Wednesday, May 1, 2013
Alabama State Bar Addresses the Reality of the Shrinking Legal Job Market
State Bar Issues Warning to Prospective Law Students:
The state bar association published a document entitled “Thinking Of Going To Law School?” This report got straight to the point:
“Before you go any further, you need to make a realistic assessment by honestly answering three questions below. If you can’t give an honest answer then you really don’t need to continue on this page.
1. Why do you want to go to law school?
2. Can you afford law school?
3. Do you really want to be a lawyer?
We cannot stress enough that the answer to Q2 is critically important. Becoming a lawyer usually takes seven years of full-time study after high school—four years of undergraduate study in college, followed by three years of law school. Essentially, you will be losing at least three years of potential earnings while you are in law school and the debt you will incur is likely to exceed $100,000 according to some estimates.” [Emphasis mine]
Now scroll down to the section header “Summary Report Survey Of New Admittees Regarding Law Student Debt And Post Law School Employment.” Look at the following excerpts:
“Every year, law students embark on a three-year course of study that will prepare them for a rewarding profession. Unfortunately, this course of study will also leave many of them with a considerable amount of student loan and other indebtedness at the end of their three-year education. It is increasingly common for law graduates to owe $100,000, $150,000 or more by the time they complete their education and prepare to face the last hurdle which separates them from a legal career – the bar exam.” [Emphasis mine]
That is one hell of a price to pay, for the chance to sit for a bar exam. Imagine if a car dealer charged you $10,000 for a test drive. How would you respond?
“What are my chances of getting hired after graduation?
Job hunting is always competitive because approximately 800 new lawyers are licensed in Alabama each year. Opportunities vary from area to area, with the most attractive openings having many applicants.” [Emphasis in original]
Immense debt plus weak-ass job prospects amount to a miserable combination, for students and recent grads. Those with an IQs above 70 will immediately recognize that the odds do not justify the massive debt.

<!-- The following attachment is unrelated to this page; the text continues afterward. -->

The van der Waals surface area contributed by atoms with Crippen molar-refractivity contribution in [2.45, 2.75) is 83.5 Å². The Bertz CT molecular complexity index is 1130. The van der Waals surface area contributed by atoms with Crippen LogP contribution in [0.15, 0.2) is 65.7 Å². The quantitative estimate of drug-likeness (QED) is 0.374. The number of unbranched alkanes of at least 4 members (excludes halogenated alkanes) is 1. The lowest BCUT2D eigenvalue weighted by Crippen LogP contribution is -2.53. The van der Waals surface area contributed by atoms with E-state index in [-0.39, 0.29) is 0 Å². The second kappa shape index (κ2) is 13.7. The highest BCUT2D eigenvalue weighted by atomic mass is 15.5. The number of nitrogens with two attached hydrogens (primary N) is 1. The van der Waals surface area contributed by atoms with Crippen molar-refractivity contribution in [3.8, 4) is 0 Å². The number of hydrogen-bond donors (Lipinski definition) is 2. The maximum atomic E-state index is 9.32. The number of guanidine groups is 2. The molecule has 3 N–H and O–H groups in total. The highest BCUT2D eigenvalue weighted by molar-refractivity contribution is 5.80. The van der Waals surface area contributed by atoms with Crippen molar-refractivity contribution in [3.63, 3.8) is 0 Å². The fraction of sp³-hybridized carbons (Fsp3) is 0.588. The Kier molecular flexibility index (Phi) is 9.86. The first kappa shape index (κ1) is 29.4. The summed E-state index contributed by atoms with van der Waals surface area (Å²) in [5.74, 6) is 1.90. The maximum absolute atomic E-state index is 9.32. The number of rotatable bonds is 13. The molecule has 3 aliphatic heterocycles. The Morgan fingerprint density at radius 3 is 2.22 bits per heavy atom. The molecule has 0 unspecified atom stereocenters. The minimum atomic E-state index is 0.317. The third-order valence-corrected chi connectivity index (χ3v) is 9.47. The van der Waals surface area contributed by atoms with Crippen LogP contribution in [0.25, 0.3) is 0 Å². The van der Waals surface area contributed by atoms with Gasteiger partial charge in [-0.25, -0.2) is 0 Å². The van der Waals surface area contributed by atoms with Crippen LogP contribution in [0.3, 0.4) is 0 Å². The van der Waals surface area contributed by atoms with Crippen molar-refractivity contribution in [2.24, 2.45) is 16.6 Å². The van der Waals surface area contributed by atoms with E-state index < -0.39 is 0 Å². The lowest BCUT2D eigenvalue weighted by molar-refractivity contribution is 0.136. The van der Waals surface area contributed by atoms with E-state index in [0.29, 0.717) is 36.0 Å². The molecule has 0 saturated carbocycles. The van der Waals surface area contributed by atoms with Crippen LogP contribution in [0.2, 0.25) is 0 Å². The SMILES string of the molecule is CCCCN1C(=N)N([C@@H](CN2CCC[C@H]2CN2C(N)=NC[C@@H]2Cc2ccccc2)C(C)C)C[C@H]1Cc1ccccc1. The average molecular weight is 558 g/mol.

Coverage of the Report:
On March 8, 2013, attorney Keith Lee posted an Associate’s Mind entry labeled “Which State Bar is Discouraging People From Going to Law School?” Check out his conclusion:
“[I]t speaks volumes that that the ASB is willing to step up and publicly speak out on this issue and the “new reality” facing young lawyers. Especially when so many other Bars seem as though they would just as soon ignore the problem.
If the State Bar in a small market like Alabama can speak out on the issue – why can’t everyone else?” [Emphasis mine]
The Lawyer Glut in Alabama:
Catherine Rampell’s piece “The Lawyer Surplus, State by State” appeared in the New York Times Economix blog, on June 27, 2011. Look at the following numbers for the state of Alabama, furnished by Economic Modeling Specialists Inc.:
“2010-2015 Estimated Annual Openings: 295
2009 Bar Exam Passers: 455
If the Alabama $tate Bar is correct in its statement that roughly 800 new attorneys are licensed each year in the state, then the level of lawyer over-saturation is far greater. Yes, that is a great recipe for recent graduates, huh?!?! Keep in mind that there are only three ABA-accredited trash pits in Alabama.
Conclusion: It is refreshing to see a state bar association admit that the job market is glutted. Of course, at this point in time, only waterheads and ball-less shills would argue that this is not the case. Furthermore, the organization stressed - several times - the insane cost of a “legal education.” In the end, you do not need to incur an additional $100K-$150K in NON-DISCHARGEABLE debt, for a chance to practice law. Specifically, the report mentioned that “approximately two-third of Alabama lawyers practice” in firms with one to five attorneys. Why in the hell would you choose to take on such stifling debt, for the “opportunity” to enter toilet law?!
Posted by Nando at 6:24 AM